‘Who is going to protect me?’: Ratings app aims to remove bias from the birthing experiences of Black and brown mothers

Thirty weeks into my first pregnancy, I developed some concerning abdominal pain. The clinicians in labor and delivery triage examined me — they took a urine sample, measured my blood pressure, and made sure I wasn’t having contractions before sending me home. Unfortunately I was still in pain, and the pain slowly progressed.

A few days later, I received a call from the OB-GYN supervising the triage clinic to notify me that my urine had been cultured and grown some bacteria. The doctor asked me whether I had any symptoms of a urinary tract infection. I told her that I didn’t, but that I still felt unusual discomfort and tightness in my belly. “Well,” she replied, “I’m not inclined to treat you.”

As a first-time mother, I was unfamiliar with the aches and pains of pregnancy, so I trusted her advice. I had no reason not to. That is, until I was hospitalized for preterm labor later that week.


Asymptomatic bacteriuria is what doctors call a urinary tract infection without symptoms. As I learned the hard way, left untreated, this infection can cause a number of obstetric complications including preterm labor. For this reason, antibiotic treatment is the standard of care. Yet I was denied this treatment. Confined to a hospital bed and hooked up to an IV with medications to stop my contractions, all I could think about was this doctor’s “inclination.” And the fact that I was Black and she was white. Racial bias is the root cause of the Black maternal and infant mortality crisis, and I feared that I would be the latest victim of its violence.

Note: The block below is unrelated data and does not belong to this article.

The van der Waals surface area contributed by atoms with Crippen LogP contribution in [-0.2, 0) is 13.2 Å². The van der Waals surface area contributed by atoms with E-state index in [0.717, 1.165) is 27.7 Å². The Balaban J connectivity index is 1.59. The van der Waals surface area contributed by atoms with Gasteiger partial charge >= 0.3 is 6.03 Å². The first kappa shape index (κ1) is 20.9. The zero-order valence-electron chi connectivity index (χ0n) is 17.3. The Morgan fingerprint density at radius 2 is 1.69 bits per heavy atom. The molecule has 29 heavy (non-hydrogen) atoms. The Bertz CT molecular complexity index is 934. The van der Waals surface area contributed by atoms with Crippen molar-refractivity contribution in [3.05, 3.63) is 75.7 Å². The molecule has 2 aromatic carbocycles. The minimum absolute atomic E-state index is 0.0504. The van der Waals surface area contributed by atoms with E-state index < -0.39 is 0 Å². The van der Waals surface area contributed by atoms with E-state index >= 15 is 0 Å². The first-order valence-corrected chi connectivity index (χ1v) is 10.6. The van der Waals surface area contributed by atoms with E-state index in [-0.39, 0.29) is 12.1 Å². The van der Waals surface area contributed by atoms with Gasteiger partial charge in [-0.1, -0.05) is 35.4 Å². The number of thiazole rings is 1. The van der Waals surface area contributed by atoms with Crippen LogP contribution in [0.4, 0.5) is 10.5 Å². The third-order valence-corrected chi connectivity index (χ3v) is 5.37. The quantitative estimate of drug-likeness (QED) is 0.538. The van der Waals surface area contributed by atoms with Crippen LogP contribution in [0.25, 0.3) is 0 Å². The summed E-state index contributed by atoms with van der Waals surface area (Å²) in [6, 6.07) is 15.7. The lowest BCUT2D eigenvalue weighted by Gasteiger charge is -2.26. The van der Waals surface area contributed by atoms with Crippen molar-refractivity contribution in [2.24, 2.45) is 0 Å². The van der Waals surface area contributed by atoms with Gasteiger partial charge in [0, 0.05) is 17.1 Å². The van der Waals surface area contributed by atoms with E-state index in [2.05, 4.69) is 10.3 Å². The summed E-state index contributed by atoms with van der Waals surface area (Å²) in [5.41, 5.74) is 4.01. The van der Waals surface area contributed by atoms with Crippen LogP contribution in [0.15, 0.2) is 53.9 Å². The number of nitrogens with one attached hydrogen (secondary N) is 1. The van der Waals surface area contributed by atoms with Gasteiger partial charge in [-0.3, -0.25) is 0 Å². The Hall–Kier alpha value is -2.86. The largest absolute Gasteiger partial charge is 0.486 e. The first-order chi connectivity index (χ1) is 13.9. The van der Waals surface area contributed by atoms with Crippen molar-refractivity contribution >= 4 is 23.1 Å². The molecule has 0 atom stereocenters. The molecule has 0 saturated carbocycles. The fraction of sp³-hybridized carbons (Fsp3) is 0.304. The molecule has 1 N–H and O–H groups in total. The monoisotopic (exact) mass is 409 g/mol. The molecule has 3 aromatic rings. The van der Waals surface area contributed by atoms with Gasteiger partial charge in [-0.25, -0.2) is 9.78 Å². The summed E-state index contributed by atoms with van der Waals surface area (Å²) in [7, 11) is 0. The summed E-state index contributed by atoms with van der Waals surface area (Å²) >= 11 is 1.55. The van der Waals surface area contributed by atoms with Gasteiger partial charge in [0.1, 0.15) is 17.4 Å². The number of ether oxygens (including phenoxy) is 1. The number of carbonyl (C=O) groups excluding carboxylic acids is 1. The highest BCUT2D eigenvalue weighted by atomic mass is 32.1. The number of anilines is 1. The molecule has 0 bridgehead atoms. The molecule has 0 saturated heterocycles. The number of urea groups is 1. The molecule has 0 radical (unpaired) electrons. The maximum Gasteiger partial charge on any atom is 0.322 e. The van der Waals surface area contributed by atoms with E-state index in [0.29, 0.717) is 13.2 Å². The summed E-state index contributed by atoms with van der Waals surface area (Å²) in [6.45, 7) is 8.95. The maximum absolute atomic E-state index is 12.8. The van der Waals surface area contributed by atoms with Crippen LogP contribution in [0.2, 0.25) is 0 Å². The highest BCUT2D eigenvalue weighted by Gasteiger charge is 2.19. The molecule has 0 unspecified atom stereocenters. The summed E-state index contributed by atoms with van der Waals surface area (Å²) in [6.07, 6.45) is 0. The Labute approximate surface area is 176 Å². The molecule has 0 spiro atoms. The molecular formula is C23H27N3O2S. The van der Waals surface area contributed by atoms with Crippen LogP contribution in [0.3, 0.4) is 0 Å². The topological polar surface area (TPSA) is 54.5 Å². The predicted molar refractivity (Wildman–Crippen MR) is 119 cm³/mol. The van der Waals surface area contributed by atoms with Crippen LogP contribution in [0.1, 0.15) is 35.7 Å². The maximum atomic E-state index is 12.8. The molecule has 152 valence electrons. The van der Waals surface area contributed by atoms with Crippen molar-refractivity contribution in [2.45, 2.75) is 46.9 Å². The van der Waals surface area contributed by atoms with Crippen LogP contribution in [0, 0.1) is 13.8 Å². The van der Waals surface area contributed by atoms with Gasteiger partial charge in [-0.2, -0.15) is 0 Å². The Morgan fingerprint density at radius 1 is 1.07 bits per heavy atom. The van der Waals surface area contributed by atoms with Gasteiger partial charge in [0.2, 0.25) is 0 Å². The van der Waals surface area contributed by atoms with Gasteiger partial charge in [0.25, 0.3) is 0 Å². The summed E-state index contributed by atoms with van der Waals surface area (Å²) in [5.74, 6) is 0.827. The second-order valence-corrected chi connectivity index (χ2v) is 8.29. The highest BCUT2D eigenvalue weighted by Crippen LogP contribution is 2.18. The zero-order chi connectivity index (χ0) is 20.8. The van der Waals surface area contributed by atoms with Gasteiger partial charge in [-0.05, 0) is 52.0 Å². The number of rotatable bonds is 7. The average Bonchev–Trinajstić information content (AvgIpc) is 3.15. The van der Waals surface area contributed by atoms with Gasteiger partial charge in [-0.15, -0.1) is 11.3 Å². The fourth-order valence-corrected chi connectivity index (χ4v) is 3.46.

Even though the medications stopped the preterm labor and I was able to carry my baby to term, the damage had been done and trust had been broken. To heal, I sought restorative justice — a productive way to hold this OB-GYN accountable for her inclinations. But as a patient, I was hesitant to report her deviation from the standard of care and make anyone defensive in response to my bias concerns, because difficult patients receive worse care.


With my well-being and pregnancy at stake, I couldn’t risk being Black and difficult. Or worse, like Susan Moore, the physician who raised the alarm on Facebook about substandard care she received for Covid-19 in December — Black, “intimidating,” and dead. Throughout the remainder of my pregnancy, I silently worried: Who is going to protect me?

It’s critically important that Black and brown patients “inform and protect each other,” explained Kimberly Seals Allers, a former journalist and an advocate for equity in maternity care. She recently launched a Yelp-like app that does just that. Black and brown patients can write reviews and rate the care provided by their OB-GYNs, pediatricians, and hospitals — awarding one to five stars — and see how they’re rated by others. The platform’s name, Irth, is a clarion call: “birth,” but without the “b” for bias.

As a journalist, Allers reported on the state of pregnancy and childbirth in America. But after a traumatic birth experience of her own, when she realized that Black and white women do not get the same care, Allers began advocating for birthing equity, and she sees the app as a way to reach that goal.

There is power in aggregate data highlighting what Black and brown folks are saying about a specific doctor or hospital system, Allers told me: “If our community doesn’t vouch for you, it’s a problem.”

The app also asks users to say whether they believe their race impacted their care. Irth highlights reviews submitted by doulas and midwives and flags hospitals where infant and maternal deaths have been reported in the past two years.

Since its launch in late February, Irth has amassed nearly 5,000 users and generated about 3,000 reviews. Users are verified, to make sure they are real people, and reviews are moderated to ensure they meet community standards.